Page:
Imagine a romantic opera that features such revolutionary era characters as Paul Revere, Sam Adams, and James Otis. You might understandably assume that such a work had been written a long time ago, when romanticism and the American Revolution were more highly regarded by the culture. This opera, however, was completed just this year.

I was able to attend two fundraising events for M. Zachary Johnson’s The Boston Tea Party Opera, which has been written but not yet produced. The fundraisers involved musical performances, which gave me a good indication of what is to come when the opera is produced. My assessment is highly positive.

Combining historical figures and their writings with his own original lyrics and music, Johnson has created a work of art that is entertaining, inspirational, and timely.

The opera dramatizes a story in which tensions are running high as a war is about to be waged over the moral and political question: Does an individual have an inalienable right to his life or is he a subject of the state?

The music provides moods ranging from light and comical to rich and celebratory. From the opening notes, the audience feels as though they are transported to an Enlightenment period of abundant confidence best described by Thomas Paine’s maxim, “We have it in our power to begin the world over again.”

The songs dramatize themes of independence and the importance of individual rights, and they are just as relevant today as they were 240 years ago.

In the song "My Own Cloth," Elizabeth Adams (Sam’s wife) emphasizes the decision of colonial women to produce many of their own goods instead of being dependent on the tax-imposing British.

I will weave my own cloth, thank you very much.
All the wives of Freedom, let us take up thread.
All that fancy ribbon, all that lace and such?
Pretty English garments? Not a single shred!

Linens from Great Britain would be such a crutch—
Vicious usurpations, they would only spread.
Lovely hats from London? Those I will not touch.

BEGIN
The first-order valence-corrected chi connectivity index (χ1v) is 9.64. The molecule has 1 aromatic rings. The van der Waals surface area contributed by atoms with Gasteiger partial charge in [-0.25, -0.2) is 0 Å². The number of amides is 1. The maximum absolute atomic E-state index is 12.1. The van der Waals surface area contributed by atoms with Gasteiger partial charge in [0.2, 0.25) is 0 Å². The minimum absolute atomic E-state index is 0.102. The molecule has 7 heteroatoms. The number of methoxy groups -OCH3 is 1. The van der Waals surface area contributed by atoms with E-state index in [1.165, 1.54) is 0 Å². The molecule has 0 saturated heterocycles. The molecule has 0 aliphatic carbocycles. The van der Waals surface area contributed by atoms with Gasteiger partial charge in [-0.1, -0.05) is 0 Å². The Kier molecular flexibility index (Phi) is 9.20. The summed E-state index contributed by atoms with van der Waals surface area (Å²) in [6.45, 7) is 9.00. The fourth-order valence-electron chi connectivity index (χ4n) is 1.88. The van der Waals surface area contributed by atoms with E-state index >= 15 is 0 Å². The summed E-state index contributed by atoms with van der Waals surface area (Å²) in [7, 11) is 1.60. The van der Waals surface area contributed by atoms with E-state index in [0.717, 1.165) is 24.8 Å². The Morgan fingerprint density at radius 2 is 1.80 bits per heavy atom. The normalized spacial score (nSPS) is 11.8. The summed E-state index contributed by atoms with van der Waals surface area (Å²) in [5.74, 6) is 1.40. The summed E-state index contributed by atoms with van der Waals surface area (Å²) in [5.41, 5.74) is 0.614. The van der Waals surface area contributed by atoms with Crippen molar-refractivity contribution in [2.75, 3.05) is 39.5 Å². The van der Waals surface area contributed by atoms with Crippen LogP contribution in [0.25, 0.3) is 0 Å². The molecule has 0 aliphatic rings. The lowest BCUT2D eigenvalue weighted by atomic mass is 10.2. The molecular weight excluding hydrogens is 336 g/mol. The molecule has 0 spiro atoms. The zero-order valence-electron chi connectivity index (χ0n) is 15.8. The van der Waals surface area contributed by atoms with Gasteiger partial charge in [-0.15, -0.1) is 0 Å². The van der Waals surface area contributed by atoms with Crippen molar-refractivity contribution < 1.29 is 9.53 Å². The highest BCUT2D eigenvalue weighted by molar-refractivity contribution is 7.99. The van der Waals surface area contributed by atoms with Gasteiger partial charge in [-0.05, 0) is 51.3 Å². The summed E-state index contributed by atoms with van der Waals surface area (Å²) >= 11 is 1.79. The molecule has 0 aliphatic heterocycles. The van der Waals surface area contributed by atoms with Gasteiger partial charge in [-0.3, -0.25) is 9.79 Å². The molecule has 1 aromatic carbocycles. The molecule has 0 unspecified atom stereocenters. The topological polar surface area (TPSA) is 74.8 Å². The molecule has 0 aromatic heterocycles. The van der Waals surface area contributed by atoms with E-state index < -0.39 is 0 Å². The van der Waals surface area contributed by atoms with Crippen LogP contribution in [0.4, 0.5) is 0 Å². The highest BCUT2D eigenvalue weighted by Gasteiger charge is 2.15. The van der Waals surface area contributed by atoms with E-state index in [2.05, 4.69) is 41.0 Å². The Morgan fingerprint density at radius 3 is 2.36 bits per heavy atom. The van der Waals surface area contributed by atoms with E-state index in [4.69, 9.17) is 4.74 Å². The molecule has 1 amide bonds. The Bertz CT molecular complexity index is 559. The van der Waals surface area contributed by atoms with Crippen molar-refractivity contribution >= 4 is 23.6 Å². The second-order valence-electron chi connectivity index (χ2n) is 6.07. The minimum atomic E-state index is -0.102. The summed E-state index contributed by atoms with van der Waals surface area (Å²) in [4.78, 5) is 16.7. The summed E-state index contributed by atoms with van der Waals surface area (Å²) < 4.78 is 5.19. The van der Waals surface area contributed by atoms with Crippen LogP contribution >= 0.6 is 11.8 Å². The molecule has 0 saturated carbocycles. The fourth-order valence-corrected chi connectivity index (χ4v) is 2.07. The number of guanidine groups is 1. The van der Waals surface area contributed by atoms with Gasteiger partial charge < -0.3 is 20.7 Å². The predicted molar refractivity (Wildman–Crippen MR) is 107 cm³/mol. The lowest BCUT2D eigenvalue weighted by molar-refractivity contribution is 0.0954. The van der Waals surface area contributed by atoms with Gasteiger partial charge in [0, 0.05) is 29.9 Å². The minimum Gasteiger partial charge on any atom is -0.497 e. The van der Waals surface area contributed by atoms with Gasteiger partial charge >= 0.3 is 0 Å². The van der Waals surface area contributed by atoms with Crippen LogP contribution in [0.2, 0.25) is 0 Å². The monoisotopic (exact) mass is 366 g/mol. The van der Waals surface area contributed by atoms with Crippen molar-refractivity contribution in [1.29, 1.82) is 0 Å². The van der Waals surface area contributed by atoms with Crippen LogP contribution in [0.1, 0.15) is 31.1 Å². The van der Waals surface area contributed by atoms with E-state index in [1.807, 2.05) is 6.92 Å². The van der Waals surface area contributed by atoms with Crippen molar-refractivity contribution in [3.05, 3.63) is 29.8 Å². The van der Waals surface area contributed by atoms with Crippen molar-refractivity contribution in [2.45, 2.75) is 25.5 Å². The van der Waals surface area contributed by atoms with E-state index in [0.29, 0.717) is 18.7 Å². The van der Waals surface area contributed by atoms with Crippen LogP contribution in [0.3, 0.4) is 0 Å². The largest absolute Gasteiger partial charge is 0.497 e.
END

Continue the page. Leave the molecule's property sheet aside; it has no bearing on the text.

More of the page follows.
No more Redcoat imports—make our own instead.

A tour-de-force in the opera, "Against Writs of Assistance" represents a five-hour speech given by lawyer and political activist James Otis, in which Otis condemns the practice of British soldiers entering colonists’ homes without good reason, probable cause, or advance notice. This speech would eventually inspire the Fourth Amendment. (Today we see that Amendment under attack, with government agencies collecting volumes of phone and email records of citizens.) The ten-minute song presents an argument in five parts, addressing who, what, where, when, and why? Consider the part titled "Where?".

A person with this writ may enter shop and home at will,
Command all to assist him—all his orders to fulfill.
His servants may break locks or bars—yes, all that's in their way;
And yet his motives need not deign to see the light of day.

Essential liberty demands the freedom of one's house
Where man provides security to him, his child, his spouse.
In his castle like a Prince is man while safely calm at home;
Yet some strangers' given license throughout all his space to roam!

These and additional songs can be heard at the opera’s website.

Kudos to M. Zachary Johnson for writing The Boston Tea Party Opera—and best success to him in producing it.

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Image: Boston Tea Party Opera

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